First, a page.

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Trump’s New York business empire in jeopardy after fraud ruling

A New York judge has ordered the cancellation of business certificates for some of Donald Trump’s companies, finding that the former president and his organization committed fraud by inflating the value of their assets. The ruling could spell doom for Trump’s New York business empire, which includes his flagship Manhattan property at 40 Wall Street and his Westchester County estate Seven Springs.

The fraud allegations

The ruling stems from a civil lawsuit filed by New York Attorney General Letitia James in September 2022, alleging that Trump, his adult sons and nearly a dozen business entities inflated the value of their assets by billions of dollars to secure more favorable loan and insurance terms. James accused Trump and his co-defendants of violating the Martin Act, a state law that prohibits fraud in securities and real estate transactions.

According to the lawsuit, Trump and his company overstated the valuations of many properties by hundreds of millions of dollars. For instance, the Palm Beach Assessor valued Trump’s Mar-a-Lago club as little as $18 million between 2011 and 2021 — a valuation that his local property taxes were based on. During those years, however, Trump valued the same property as high as $714 million on his annual statements of financial conditions.

Trump’s New York business empire in jeopardy after fraud ruling

The judge’s ruling

On Tuesday, Justice Arthur Engoron of New York state court in Manhattan ruled that Trump and his co-defendants committed fraud and ordered the cancellation of certificates that some of his businesses need to operate in New York. He also said he would appoint independent receivers to manage the dissolution of the canceled certificates.

The order covers 10 Trump entities but includes pillars of Trump’s empire, such as his commercial property at 40 Wall Street in Manhattan, golf resort in Scotland and Mar-a-Lago resort in Palm Beach, Florida. Engoron said he based his decision on “undisputed facts” and “clear and convincing evidence” presented by James.

Engoron also scheduled a trial to begin on Monday to determine how much Trump and his co-defendants must pay in penalties. James is seeking at least $250 million and has asked the court to permanently bar Trump from serving as an officer or director of any business in New York, and prohibit him from acquiring any real estate or applying for a loan in the state for five years.

The implications for Trump’s business

The immediate impact of the ruling is unclear as Trump’s holdings comprise a network of roughly 500 entities spanning real estate, licensing and other business ventures. The ruling does not provide a timeline for the cancellations or specify which properties or businesses the Trump Organization might be forced to sell or dissolve.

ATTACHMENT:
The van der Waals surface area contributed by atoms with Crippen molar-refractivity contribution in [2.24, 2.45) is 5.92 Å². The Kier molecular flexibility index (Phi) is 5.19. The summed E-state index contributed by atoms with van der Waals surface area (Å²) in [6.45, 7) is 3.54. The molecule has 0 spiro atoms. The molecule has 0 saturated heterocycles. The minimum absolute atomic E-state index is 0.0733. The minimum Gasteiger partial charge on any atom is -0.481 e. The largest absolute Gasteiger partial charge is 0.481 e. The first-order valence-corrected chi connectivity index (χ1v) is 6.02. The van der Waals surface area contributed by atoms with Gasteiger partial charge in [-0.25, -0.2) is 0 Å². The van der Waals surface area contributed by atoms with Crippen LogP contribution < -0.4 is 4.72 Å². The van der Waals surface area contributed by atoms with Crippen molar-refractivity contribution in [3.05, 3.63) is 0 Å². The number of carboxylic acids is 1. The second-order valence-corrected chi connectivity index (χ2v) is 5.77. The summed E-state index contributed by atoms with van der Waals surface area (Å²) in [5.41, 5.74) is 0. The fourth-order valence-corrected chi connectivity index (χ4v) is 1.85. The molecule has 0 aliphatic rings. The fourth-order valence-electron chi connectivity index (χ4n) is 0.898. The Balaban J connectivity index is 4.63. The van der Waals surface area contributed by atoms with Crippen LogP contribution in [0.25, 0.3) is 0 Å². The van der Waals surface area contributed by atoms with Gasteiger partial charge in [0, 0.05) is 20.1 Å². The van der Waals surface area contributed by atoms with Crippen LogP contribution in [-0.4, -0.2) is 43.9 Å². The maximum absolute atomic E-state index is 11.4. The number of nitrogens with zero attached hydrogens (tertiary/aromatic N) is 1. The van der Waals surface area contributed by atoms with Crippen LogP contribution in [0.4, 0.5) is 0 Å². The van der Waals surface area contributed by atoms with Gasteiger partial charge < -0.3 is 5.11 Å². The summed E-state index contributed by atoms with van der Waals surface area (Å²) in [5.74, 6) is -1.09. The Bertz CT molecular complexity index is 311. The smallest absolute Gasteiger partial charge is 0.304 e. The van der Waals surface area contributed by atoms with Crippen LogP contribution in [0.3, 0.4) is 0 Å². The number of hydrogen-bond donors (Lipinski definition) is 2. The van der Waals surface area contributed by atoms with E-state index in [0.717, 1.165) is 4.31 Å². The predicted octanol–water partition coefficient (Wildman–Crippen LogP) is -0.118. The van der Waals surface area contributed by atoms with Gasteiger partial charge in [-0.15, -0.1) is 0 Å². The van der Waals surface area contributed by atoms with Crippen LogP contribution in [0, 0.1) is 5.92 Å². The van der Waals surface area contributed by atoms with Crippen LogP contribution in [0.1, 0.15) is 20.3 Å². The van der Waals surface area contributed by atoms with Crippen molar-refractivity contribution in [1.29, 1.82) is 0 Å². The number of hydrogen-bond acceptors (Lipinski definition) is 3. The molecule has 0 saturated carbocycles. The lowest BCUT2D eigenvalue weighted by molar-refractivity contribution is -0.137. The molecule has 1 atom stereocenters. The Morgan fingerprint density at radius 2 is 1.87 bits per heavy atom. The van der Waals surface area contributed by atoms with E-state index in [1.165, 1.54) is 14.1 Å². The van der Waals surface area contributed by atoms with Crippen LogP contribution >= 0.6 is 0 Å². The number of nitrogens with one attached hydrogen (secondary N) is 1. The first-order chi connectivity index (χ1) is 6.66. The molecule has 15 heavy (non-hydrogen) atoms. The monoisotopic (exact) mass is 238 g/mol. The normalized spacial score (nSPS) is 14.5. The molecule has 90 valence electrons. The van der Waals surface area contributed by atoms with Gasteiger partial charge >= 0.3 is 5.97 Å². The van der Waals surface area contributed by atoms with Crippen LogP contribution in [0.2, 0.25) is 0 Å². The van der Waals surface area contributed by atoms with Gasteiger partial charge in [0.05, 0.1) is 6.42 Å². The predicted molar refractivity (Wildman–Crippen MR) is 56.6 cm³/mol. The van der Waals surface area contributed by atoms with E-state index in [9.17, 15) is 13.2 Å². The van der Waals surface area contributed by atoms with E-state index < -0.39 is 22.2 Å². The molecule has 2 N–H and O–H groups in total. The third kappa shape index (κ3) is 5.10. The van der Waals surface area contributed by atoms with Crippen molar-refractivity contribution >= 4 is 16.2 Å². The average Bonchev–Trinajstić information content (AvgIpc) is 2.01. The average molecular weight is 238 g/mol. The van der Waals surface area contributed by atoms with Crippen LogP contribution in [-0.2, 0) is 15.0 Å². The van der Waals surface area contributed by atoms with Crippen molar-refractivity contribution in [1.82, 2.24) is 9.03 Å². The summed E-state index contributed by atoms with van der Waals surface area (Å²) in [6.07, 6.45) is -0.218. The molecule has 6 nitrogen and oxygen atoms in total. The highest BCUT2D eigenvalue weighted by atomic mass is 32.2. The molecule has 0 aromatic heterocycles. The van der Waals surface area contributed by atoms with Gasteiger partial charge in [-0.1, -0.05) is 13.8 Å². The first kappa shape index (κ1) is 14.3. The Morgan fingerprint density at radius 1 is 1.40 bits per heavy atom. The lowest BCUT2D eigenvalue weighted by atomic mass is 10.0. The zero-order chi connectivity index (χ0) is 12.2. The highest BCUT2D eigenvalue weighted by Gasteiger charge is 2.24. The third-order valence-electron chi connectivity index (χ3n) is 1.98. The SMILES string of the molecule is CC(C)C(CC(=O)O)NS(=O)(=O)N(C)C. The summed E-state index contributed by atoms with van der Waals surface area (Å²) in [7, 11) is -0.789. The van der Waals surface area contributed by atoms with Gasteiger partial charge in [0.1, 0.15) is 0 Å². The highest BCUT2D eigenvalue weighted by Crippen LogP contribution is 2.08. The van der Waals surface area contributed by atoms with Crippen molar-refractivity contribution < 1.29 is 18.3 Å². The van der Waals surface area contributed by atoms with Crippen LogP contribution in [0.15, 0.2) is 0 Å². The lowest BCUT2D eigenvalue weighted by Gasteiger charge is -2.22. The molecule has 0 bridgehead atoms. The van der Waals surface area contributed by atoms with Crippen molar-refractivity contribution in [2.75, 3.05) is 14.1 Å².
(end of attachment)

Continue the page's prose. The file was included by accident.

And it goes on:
Independent receivers could continue to operate the properties as businesses or liquidate them, though Trump would likely be entitled to the proceeds of any sale, legal experts say. However, the receivers would also have to pay off any creditors or claimants before distributing any remaining funds to Trump.

The ruling could also affect Trump’s ability to borrow money or raise capital for his businesses, as lenders and investors may be wary of dealing with a company that is under legal scrutiny and facing potential asset seizures. Moreover, the ruling could damage Trump’s reputation as a successful real estate tycoon and hurt his brand value, which relies heavily on his name recognition.

The reaction from Trump’s camp

Trump has denied wrongdoing and said the case is part of a political witch hunt by James, who is a Democrat and a vocal critic of Trump. He has also accused James of abusing her power and wasting taxpayer money on a baseless investigation.

Trump’s lawyers have said they will appeal the decision, which they described as an “outrageous” attempt to “nationalize one of the most successful corporate empires in the United States and seize control of private property”. They have also argued that the Martin Act does not apply to Trump’s businesses because they are not securities or real estate dealers.

Trump could also seek a stay or pause of the court’s order pending appeal, which would likely be met by a request from James to block any asset transfers while the case plays out. Trump’s lawyers have also asked Engoron to clarify some aspects of his ruling, such as whether he intends to appoint one receiver or multiple receivers for each entity.

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